To be clear: President Trump is not Hitler. For the time being our institutions seem strong enough to prevent him from becoming a fascist, but this is the first time the language of a U.S. president has brought him into the company of totalitarian dictators.

Should people of faith be concerned? What might a prophetic voice of concern about a leader unable to suppress deeply rooted hatred sound like? As it happens, those earlier episodes have left us words of witness. The survivor Elie Wiesel concluded from his confrontations that even victims should not succumb: “Hatred destroys the one who is hated, but it also destroys the one who hates.” Leaders who hated dragged down states and peoples. Anger, Wiesel told Bill Moyers, “has some positive attributes to it, hate has none. Even hate of hate is dangerous.” Another witness of political hatred at close quarters, Dietrich Bonhoeffer, had this to say: “Whoever despises human beings is despising that which God loved, and indeed, is despising the very form of the incarnate God.”

Mollie Wilson O’Reilly writes that it does not matter whether Trump is personally prejudiced against non-whites. He indisputably uses racism. But there is a consistency in his remarks that suggests he is not a simple cynic, like his nearest European equivalent, Viktor Orbán. What he possesses in copious measure is an ingredient that goes into the hardest alloys of racism—namely, a disdain directed against difference as such, focused with manic intensity on all who disagree with him.


To return to today’s German bishops: they are not saying that there should be no relations between the Church and state power. That is never possible. Rather, in light of historical experience, they tell us that even in the best of cases—for instance, a liberal state that accords full toleration of creeds—the divide and distinction between Church and state has to be clear, for the sake of the faith.

Yet if you review Cardinal Dolan’s YouTube interview, and the reporting on the cardinal’s telephone call with the president, what we have is evident chumminess between prelate and head of state. Trump complimented the cardinal in the telephone conversation, saying he was a “great gentleman” and a “great friend of mine.” The cardinal responded: “The feelings are mutual, sir.” The cardinal added that he spoke to the president more often than to his mother. In the interview—which the cardinal prefaced by saying he was honored to be a friend of Fox & Friends—he “saluted” Trump’s leadership.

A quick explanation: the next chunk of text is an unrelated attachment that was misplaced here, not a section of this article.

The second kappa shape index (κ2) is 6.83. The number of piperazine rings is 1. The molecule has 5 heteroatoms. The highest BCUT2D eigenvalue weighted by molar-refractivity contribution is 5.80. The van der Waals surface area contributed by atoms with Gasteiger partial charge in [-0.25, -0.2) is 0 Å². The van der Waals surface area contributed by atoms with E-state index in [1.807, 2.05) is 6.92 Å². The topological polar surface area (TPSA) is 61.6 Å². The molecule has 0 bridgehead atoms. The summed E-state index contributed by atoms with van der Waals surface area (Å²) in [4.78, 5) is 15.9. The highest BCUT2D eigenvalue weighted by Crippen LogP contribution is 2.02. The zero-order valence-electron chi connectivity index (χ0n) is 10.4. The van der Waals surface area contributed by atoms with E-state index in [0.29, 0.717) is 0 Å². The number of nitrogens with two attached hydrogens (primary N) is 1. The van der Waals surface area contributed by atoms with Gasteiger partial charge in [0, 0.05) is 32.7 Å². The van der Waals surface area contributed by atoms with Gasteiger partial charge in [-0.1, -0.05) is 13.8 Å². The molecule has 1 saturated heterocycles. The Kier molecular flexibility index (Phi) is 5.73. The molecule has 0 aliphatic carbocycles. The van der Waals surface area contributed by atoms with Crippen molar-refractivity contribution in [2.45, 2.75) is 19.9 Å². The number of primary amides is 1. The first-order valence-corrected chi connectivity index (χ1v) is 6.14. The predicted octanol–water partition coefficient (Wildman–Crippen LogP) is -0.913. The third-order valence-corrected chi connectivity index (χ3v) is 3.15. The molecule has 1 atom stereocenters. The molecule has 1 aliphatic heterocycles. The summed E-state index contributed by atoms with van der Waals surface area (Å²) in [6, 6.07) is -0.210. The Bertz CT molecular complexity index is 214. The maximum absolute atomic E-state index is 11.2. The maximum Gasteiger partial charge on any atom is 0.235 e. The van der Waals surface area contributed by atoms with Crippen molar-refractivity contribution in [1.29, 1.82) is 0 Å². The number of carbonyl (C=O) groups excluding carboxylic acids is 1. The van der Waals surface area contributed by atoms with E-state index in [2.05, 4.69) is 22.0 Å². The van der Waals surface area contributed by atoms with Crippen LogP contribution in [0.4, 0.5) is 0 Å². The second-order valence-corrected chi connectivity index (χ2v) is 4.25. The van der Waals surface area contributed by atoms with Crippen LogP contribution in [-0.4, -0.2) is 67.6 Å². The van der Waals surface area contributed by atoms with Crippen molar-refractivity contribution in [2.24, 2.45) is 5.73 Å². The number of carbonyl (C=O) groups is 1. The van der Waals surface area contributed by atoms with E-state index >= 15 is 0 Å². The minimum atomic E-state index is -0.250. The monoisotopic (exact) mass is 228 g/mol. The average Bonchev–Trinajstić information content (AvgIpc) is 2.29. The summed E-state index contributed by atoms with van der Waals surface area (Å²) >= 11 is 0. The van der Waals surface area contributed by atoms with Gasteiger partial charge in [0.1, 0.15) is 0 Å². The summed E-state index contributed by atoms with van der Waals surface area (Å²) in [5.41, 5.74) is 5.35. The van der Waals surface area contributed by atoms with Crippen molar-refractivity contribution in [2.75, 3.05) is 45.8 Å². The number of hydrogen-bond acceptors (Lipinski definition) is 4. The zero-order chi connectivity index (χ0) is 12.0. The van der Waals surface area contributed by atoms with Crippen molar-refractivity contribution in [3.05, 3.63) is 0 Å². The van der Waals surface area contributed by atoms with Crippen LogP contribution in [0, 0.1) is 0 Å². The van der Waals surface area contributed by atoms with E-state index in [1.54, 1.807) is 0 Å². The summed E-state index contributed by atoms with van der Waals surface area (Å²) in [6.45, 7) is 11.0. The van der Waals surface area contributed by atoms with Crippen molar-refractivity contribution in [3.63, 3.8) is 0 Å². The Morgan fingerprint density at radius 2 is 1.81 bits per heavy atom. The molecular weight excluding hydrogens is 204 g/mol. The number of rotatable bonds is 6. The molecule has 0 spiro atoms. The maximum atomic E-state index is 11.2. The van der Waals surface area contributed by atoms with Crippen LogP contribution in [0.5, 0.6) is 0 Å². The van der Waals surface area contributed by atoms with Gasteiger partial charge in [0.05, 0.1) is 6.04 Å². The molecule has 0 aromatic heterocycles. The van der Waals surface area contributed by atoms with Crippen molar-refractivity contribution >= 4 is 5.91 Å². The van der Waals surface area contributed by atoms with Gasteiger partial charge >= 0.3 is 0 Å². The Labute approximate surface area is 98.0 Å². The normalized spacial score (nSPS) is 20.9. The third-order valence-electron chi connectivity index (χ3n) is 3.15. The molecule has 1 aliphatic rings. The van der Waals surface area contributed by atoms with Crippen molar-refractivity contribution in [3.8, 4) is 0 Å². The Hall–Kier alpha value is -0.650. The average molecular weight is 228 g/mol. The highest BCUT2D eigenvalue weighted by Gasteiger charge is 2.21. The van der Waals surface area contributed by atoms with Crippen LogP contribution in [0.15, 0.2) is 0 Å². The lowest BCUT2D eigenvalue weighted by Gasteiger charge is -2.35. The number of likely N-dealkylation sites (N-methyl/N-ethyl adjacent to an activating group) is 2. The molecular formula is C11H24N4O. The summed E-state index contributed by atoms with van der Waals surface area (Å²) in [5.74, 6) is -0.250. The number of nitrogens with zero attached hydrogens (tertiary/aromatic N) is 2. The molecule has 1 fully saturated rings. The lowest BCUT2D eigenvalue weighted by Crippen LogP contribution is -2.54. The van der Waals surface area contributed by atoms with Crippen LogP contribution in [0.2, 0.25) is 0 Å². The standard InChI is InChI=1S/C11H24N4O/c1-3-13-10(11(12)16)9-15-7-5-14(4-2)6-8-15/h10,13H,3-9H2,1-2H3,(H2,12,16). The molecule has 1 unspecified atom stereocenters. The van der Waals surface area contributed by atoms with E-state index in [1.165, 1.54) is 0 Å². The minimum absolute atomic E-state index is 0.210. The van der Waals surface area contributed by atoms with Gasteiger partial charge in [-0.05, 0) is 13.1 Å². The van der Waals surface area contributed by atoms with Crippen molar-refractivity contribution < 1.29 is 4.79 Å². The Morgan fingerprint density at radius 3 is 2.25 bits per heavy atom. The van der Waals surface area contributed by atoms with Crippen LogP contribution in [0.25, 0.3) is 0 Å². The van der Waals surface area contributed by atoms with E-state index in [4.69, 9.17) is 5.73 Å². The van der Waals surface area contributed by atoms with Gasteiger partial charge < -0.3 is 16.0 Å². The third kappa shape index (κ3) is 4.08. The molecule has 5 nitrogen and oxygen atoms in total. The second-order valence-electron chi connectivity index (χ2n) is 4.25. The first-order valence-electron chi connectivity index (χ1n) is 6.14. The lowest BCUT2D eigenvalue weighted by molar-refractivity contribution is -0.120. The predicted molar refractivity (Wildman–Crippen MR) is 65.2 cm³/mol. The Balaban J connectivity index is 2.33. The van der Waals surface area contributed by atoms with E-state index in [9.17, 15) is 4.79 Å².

What is a believer to conclude? In contrast to bishops in Nazi Germany, Cardinal Dolan can say what he likes with no fear of penalty. Must a cardinal give up his prophetic voice in exchange for state funding for schools, charities, and hospitals? In Nazi Germany a few priests, such as Bernhard Lichtenberg and Alfred Delp, raised the alarm. They became martyrs. The overwhelming majority adjusted to the Hitler regime and the churches, charities, and hospitals survived. But to many postwar Christians these institutions seemed hollow, more material than spiritual, ancient houses of worship nicely sand-blasted and renovated, yet sheltering shrinking congregations, adorned by crosses that symbolized nothing relevant. No aid Caesar can render should matter when those who lead us in prayer contemplate what they must say to the world.

John Connelly teaches the history of East Central Europe at the University of California, Berkeley, and is the author of From Peoples into Nations: A History of Eastern Europe (Princeton, 2020).